By Yoga Journal
Yoga teacher Leslie Howard recommends this seven-pose sequence for a strong, balanced backside.
Diagnostic poses: Use poses 1 and 2 to assess what your glutes are up to.
Strengthening poses: Get your glutes firing with poses 3-5.
Practice poses: Apply what you've learned to these final, standing poses.
Locust Pose, variation
Lie on your belly, with your forehead supported by a folded blanket and your arms by your sides, palms down. Place your right fingertips in the center of your right rear and engage your glutes -- all three of them. Fire up your core a bit. Then inhale to lift the right leg, paying attention to and feeling around for which muscles are working, and how tightly. It's possible to lift your leg with just your hamstring or quadratus lumborum muscles, so if your glutes aren't engaging, notice what is. You want your glutes and hamstrings to firm right as you lift your leg, sharing the load. Exhale to release and switch sides. If you find that your glutes are clenching and can't relax, take a moment to stretch them in Adho Mukha Svanasana (Downward-Facing Dog Pose).
Half Bow Pose, variation
Ardha Dhanurasana, variation
To help compare imbalances from left to right, stay on your belly with your forehead resting on the blanket and inhale to bend your knees, bringing your shins to a 90-degree angle with your thighs. Keep your heels over your knees and your feet flexed. Place your fingertips at the center of your gluteus maximus, on both sides, and turn on those muscles, along with slight core engagement. Mildly rotate your legs out, pressing the feet into one another, to help you engage. On another inhale, lift your knees and shins straight up, sending your feet closer to the ceiling, as much as possible. It won't be a big lift. You are trying to simultaneously turn on both the glutes and hamstrings, so if you notice an imbalance, push the heel on the lazy-cheek side into the heel of the harder-working side to try to activate the weak glute. Stay here for as long as it takes to assess your glutes. Exhale to release.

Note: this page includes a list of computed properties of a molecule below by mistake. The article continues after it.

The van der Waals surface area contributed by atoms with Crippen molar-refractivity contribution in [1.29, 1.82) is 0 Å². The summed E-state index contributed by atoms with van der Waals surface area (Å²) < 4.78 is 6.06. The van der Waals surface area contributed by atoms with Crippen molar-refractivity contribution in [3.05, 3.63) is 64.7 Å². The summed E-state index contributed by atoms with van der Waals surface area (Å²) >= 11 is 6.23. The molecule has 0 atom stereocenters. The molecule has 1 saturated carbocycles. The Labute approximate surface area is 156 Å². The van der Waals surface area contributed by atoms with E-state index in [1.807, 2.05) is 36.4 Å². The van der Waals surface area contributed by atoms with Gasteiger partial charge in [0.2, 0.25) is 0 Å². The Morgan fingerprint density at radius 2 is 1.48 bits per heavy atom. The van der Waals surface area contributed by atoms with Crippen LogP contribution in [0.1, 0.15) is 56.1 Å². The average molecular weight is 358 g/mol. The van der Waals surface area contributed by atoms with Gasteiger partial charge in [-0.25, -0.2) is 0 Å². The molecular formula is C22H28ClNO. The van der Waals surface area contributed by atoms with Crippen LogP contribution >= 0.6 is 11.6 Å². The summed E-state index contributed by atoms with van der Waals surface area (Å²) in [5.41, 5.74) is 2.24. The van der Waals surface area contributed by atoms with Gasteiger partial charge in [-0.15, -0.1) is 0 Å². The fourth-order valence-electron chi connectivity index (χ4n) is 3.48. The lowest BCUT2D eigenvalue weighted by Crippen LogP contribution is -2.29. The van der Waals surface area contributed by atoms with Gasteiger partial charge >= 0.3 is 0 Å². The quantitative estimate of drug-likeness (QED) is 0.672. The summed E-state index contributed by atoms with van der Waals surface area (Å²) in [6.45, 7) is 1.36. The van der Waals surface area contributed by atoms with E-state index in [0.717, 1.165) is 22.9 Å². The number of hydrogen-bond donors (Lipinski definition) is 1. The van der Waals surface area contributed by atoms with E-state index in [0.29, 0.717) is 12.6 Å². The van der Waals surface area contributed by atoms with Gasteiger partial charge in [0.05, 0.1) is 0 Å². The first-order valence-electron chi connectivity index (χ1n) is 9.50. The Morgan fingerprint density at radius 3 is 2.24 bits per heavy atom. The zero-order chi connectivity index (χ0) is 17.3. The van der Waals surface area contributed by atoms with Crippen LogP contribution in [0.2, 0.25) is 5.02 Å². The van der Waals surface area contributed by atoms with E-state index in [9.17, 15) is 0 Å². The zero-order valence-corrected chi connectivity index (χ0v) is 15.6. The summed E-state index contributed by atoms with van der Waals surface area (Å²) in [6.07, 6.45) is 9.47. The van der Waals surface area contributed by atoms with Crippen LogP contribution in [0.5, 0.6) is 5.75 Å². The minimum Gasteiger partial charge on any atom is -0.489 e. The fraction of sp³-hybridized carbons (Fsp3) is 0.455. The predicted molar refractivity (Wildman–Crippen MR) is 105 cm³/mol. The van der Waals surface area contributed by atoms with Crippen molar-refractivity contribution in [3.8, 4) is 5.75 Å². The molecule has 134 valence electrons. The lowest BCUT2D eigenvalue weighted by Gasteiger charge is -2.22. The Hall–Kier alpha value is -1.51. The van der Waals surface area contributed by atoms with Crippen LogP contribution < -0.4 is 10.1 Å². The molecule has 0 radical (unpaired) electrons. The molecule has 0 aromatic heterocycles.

Reclining Hand-to-Big-Toe Pose, variation
Supta Padangusthasana, variation
Lie on your back with your legs extended in front of you. Bring your arms by your sides, bending the elbows and pressing them into the floor. Engage the quadriceps and point the kneecaps toward the ceiling. Flex the feet. On an inhalation, use your left glute and your arms and obliques to lift the right leg as close to perpendicular to the floor as possible. Aim to keep both hips pressing into the floor, which can provide instant feedback -- you'll be able to feel immediately if the body parts in contact with the floor are working, and you may even feel the fibers of your left gluteus maximus run from where your buttocks meet to your outer left hip. If you notice that your left glutes aren't working, ease off the arms. If that doesn't help, your right hamstrings may be taking over and you should, after your glute sequence, work on gentle hamstring stretches like Downward Dog and Uttanasana (Standing Forward Bend). Repeat the leg lift 8-10 times on the right before lowering the leg on an exhalation and starting over on the other side. Feel free to do more repetitions on your weaker side, making sure to fire your glutes before lifting your leg.
Continue the practice with four additional poses to firm and tone your glutes.
About the Author Leslie Howard
Based in Oakland, California, she specializes in all things pelvic. She leads trainings nationally, and her teaching is informed by more than 3,000 hours of study with senior Iyengar teachers. Check out her website to learn more.
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